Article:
I have an analytic app for data-oriented professionals. For authentication it offers

  • social login (Sign in with Google, LinkedIn, Twitter) or
  • "Email me a signin link" (like Forgot my Password without shame)

No password option, so as not to have one to keep secret or encourage weak passwords. And I'd also like it to be easy, attractive, modern, inviting to new users.

Doing in-person testing with end users, I observed everyone but the 25-year old (i.e. the youngest one) paused, and then chose the "email me" to create their account.

Probing, all of them actually had Gmail, LinkedIn and Twitter accounts, usually all three. They said they just wondered and worried why the app wanted their social media account. Does it post to their wall? Scrape their contacts? And so just avoided it.

They never clicked, so didn't even get to the point in the process where the OpenId provider showed the minimal access requested (just email, name in this case) and asks for their permission.

(Interestingly, OpenId provider screens don't show the information that's NOT being requested, such as access to spreadsheets, contacts, message board, etc. to reassure users, or allow users to selectively decline certain ones).

So I'm writing a brief popup window "What's this?" with a short text:

The best way to keep your passwords secure is not to share them.   
OpenID works on thousands of websites. It’s an open standard.   
The OpenID provider verifies your email address and name. That's it.    
[This app] cannot access to your documents, contacts, posts or anything else.

Learn more (href="http://openid.net/get-an-openid/individuals/")

I can't find examples of sites that seem to explain it well. Most sites seem to have no explanation at all (e.g. StackOverflow, SauceLabs fine, they target developers. But Netflix, Rhapsody target end users and still nothing).

Is there a good model to follow? A good external link to point users to?

What makes OpenID so difficult to use by persons with no technical background?

How do you prevent users from getting confused with multiple login options?

  • Maybe "Let {Google. LinkedIn, Twitter} authenticate you"? Well, one would have to get rid of "authenticate"... Commented Jun 20, 2014 at 9:55
  • 3
    I would try to avoid scary words like 'provider' and 'authenticate' and go for a more natural explanation; "Security is hard. Big companies like Google, LinkedIn & Twitter have invested a lot of time and money securing your details. OpenID lets us use their login systems to let us know you are you without us ever seeing your password." Commented Jun 20, 2014 at 11:39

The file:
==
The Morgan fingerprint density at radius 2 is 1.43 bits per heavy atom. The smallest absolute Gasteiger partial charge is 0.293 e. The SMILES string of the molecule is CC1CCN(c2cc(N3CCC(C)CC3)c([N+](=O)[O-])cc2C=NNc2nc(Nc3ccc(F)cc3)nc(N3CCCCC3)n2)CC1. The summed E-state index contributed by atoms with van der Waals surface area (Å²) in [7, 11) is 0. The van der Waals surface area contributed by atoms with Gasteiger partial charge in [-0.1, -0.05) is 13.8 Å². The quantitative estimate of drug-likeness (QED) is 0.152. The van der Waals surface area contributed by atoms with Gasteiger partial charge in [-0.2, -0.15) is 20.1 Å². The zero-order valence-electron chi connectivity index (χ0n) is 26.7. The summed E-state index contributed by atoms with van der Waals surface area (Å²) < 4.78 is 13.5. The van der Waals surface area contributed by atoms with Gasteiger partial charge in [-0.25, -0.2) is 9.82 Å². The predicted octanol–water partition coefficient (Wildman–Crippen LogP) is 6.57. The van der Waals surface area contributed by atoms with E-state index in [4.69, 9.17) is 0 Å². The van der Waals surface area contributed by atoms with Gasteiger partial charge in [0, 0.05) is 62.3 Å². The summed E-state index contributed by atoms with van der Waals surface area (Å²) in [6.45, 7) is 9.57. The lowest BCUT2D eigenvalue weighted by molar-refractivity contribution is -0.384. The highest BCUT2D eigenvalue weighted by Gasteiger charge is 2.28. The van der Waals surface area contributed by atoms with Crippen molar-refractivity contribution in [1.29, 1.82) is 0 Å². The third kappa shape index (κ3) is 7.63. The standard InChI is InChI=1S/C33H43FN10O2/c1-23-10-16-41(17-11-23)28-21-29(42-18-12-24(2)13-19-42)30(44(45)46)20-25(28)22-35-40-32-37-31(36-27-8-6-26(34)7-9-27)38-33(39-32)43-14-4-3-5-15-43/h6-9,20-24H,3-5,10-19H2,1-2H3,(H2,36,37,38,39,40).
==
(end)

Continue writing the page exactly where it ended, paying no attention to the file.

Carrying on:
• 1
    It's fascinating that OpenID's own web page seems not to have a page directed toward end users (openid.net/connect/faq)
    – prototype
    Commented Jun 20, 2014 at 13:21
  • The consensus seems to be to write ones' own intro. Can there really be no example of another site explaining "Login with..." buttons to users?
    – prototype
    Commented Jun 23, 2014 at 1:10

2 Answers 2


All that is happening really is you are redirecting them to google, they are logging in, and google / twitter / whoever is passing a token back for you to use as authentication. Maybe tell them that, in a more user friendly way. This is my 5 minute stab at it:

enter image description here

  • 1
    This is cool. The graphic is opening ideas, and the text is crisp too. Plus, I wont need to use OAuth with anyone who looks over 30 (kidding).
    – prototype
    Commented Jun 21, 2014 at 2:26

I agree that OpenID is not well explained to end users, either on the official website or on any of the websites of the major companies using it (that I have seen).

Maybe that is what motivated the people behind http://openidexplained.com/ - which is the best attempt I have come across. They use a Creative Commons licence, so you might be able to cut out the most relevant portions of the info and use it on your site. Or you could just link to them.


But that site doesn't cover everything, in my opinion. For decades now, end users have been encouraged to look after their passwords carefully - especially for important systems like their email account. With OpenID, the user is being asked to type in their Yahoo password (for example) in order to get access to some random website/app.

I think openidexplained.com does a good job of giving users a happy feeling that this is all hunky-dory. As the owner of that random website/app, this may meet your immediate needs. But out of social responsibility I think we should also be very clear what's so special about the situation the user is encountering that makes it hunky-dory. End users still must not just type in their Yahoo password whenever they are randomly asked for it.

The front page of openidexplained.com does say this:

When you type your username and password, make sure you're actually on the website you think you are (i.e., check the address).

But that is all it says. I would want to see this greatly elaborated with pictures and lots of words on the How do I log in page, but it's not, in the slightest.

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